Winter in Japan; The road to learning the Japanese alphabet

THEME parks and towers, castles and temples, the busiest intersection and street are all good to see but there is so much more to see—and experience—off the major tourist stops in the popular cities of the Land of the Rising Sun.

While spring is a great time to visit Japan for the famed Sakura, autumn is just as beautiful. The candy tones of pink and white blooms of spring are fleeting but the vibrant red and gold leaves of autumn linger longer.

I was glad I caught the tail end of autumn and showered with last few falling leaves of a willow tree in the garden of a temple. It was the onset of winter and I was in Isesaki in the Gunma Prefecture. Later that day, I was told we were going on a road trip to Nikko.

Nikko is a city in the Tochigi Prefecture, north of the Kanto Region, which encompasses seven prefectures that includes Gunma and Tokyo. The drive will take more than hour across a winding road, which my hosts said, I should see and experience. That got me wondering why.

As a prelude to the “main event” I was welcomed by a beautiful tune, not on the radio but the one produced by the road—a Melody Road.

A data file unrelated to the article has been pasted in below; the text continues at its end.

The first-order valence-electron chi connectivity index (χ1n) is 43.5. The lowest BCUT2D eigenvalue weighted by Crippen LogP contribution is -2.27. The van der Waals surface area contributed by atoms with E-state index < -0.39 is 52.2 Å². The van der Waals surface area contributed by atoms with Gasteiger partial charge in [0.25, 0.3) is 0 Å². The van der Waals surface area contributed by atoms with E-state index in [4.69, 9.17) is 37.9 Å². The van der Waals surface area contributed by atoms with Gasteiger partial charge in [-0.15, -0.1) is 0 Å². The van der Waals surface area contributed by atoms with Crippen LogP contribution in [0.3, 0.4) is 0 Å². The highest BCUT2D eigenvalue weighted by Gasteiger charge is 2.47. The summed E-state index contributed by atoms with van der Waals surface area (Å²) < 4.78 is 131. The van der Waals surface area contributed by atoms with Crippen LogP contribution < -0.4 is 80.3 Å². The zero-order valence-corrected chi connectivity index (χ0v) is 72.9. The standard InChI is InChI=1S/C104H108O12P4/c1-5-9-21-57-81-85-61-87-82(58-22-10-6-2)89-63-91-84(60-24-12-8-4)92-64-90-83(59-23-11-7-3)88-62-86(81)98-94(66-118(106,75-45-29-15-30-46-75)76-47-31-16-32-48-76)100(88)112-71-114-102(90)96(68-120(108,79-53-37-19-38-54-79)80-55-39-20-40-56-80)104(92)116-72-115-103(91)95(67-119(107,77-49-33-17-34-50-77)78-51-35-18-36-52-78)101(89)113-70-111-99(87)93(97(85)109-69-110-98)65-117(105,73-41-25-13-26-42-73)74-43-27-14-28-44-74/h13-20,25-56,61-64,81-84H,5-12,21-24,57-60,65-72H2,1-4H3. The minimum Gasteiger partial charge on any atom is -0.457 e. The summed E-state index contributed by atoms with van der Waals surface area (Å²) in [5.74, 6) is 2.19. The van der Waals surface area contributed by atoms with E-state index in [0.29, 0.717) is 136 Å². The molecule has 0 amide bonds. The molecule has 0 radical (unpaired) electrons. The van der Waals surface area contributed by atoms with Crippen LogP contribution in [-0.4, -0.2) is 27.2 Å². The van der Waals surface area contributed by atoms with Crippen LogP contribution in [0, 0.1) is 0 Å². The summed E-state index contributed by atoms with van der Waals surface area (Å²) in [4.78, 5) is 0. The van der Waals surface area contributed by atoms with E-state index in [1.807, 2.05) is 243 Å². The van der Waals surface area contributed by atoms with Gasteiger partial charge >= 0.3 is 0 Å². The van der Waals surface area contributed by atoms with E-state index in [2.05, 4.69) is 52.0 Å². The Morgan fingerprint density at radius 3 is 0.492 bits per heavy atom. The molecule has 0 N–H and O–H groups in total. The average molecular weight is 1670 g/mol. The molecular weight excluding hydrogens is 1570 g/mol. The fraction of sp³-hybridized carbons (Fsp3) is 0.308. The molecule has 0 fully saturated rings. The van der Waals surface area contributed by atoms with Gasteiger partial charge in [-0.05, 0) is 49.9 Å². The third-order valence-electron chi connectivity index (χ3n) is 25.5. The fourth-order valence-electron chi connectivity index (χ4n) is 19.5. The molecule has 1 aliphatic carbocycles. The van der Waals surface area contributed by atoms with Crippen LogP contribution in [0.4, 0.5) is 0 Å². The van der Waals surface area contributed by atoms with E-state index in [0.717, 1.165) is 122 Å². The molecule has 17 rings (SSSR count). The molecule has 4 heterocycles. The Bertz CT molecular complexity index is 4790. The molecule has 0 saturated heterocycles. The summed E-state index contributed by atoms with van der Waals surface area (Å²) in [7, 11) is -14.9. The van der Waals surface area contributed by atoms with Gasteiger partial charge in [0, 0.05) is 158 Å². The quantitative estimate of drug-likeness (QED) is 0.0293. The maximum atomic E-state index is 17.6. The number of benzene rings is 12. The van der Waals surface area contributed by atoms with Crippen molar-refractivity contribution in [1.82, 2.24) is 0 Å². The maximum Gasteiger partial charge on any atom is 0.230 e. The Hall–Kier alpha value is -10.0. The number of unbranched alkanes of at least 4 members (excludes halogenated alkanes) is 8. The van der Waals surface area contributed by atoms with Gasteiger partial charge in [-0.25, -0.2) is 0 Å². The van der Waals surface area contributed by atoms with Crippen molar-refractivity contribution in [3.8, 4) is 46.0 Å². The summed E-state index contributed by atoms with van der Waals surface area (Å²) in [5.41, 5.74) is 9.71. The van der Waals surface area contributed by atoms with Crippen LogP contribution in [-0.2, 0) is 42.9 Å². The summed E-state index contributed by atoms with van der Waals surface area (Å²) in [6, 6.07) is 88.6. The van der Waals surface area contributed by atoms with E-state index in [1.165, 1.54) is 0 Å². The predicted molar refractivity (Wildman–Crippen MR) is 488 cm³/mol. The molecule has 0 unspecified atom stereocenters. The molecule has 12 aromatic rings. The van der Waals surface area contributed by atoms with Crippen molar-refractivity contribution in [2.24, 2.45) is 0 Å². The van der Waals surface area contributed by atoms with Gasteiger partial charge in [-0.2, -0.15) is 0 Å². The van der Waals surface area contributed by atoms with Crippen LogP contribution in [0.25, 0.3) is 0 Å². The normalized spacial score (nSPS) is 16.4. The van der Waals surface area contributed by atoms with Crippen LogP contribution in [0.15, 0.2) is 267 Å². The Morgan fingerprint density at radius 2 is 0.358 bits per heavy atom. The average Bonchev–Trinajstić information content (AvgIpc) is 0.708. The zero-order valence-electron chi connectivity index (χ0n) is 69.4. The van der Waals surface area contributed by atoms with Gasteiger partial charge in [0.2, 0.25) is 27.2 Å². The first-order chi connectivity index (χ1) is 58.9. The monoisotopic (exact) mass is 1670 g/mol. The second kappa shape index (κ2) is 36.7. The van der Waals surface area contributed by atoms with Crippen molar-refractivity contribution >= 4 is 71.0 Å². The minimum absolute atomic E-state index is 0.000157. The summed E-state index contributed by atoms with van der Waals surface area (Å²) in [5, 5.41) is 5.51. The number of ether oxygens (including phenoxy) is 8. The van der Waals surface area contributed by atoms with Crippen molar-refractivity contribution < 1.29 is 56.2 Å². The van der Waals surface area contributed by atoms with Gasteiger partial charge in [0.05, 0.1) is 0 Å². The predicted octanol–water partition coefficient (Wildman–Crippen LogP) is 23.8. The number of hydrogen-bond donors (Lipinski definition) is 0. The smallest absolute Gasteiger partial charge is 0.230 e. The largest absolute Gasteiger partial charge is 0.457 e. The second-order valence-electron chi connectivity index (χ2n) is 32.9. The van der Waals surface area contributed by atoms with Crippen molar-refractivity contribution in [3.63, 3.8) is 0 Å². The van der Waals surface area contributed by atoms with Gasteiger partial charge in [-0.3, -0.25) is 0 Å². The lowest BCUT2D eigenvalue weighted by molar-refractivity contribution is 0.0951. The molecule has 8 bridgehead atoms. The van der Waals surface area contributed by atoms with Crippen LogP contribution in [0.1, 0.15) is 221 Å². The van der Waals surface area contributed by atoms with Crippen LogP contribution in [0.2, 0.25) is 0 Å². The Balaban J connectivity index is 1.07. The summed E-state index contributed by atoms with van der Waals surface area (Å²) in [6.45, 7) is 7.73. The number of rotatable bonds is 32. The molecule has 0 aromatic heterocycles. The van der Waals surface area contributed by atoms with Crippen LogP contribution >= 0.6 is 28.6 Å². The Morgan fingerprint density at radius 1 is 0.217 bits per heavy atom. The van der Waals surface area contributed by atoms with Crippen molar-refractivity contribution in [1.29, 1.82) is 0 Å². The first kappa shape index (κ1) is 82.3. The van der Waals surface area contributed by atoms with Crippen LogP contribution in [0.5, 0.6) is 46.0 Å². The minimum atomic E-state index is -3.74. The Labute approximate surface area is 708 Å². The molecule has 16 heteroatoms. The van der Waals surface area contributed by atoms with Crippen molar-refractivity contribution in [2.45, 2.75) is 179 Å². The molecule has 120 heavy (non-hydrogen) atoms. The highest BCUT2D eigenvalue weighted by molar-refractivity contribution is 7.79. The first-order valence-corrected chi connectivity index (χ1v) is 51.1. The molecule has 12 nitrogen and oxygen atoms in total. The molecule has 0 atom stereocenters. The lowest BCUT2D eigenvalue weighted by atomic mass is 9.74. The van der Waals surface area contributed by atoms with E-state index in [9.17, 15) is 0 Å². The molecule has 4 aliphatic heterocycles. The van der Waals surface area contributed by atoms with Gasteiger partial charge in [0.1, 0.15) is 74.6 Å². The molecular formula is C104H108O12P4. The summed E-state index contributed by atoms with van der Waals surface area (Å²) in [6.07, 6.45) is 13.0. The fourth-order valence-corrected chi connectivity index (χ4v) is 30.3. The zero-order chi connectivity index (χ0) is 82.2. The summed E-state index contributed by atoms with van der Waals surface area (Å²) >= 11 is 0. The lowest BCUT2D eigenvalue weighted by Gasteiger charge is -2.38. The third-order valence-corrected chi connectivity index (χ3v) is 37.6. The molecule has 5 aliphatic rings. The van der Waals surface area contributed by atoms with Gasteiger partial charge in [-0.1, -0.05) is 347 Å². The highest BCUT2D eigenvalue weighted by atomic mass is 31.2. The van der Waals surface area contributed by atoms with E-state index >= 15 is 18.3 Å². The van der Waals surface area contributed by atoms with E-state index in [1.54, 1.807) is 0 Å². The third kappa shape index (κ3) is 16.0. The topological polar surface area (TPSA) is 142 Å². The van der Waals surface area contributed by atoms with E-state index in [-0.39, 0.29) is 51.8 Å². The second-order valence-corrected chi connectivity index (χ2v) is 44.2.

Of the four permanently paved Melody Roads in Japan, one is in Gunma. It’s the shortest at 175 meters and consists of 2,559 grooves and produces the tune of “Memories of Summer”. The other three are 250-meter stretches in Hokkaido, Wakayama and Shizukoa.

Now for the exciting part of the drive, it’s Japanese alphabet time through the Irohazaka Winding Road.

The winding road of Irohazaka is a famous road that connects Okuzo Nikko and central Nikko. It ascends to 400 meters in altitude and was originally a two-way street. Today it has two separate one-way roads, one for uphill and another for downhill traffic.

Since the early Showa era, the road was referred to as Irohazaka, from the ancient Japanese alphabet consisted of 48 letters, the same number of hairpin curves along the slope.

In 1954, the road was improved and the number of turns was reduced to 30. But adding a second road, a one-way street heading up the slope, increased the number of curves to 50. To match the number of letters in the Japanese alphabet system, two roads were removed and brought back the count to 48.

At each turn, there is a corresponding sign with an alphabet below the illustration of Nikko’s city flower, the azalea. Heading up and down, the signage is arranged in alphabetical order.

Here’s a trivia about this road. Did you know that in the past this road was for ascetics? Going up the slopes was not allowed to women and horses. There is also a giant stone on the slope, which is said to have a magnetic force.

Autumn is one of the best times to pass the Irohazaka Winding Road as trees flank both sides of the road and the koyo (Colorful leaves) is a sight to behold. I missed it as I arrived just after the leaves fell to ground on early winter. The last one whispered, “You should come back soon.” Oh yes, I will.

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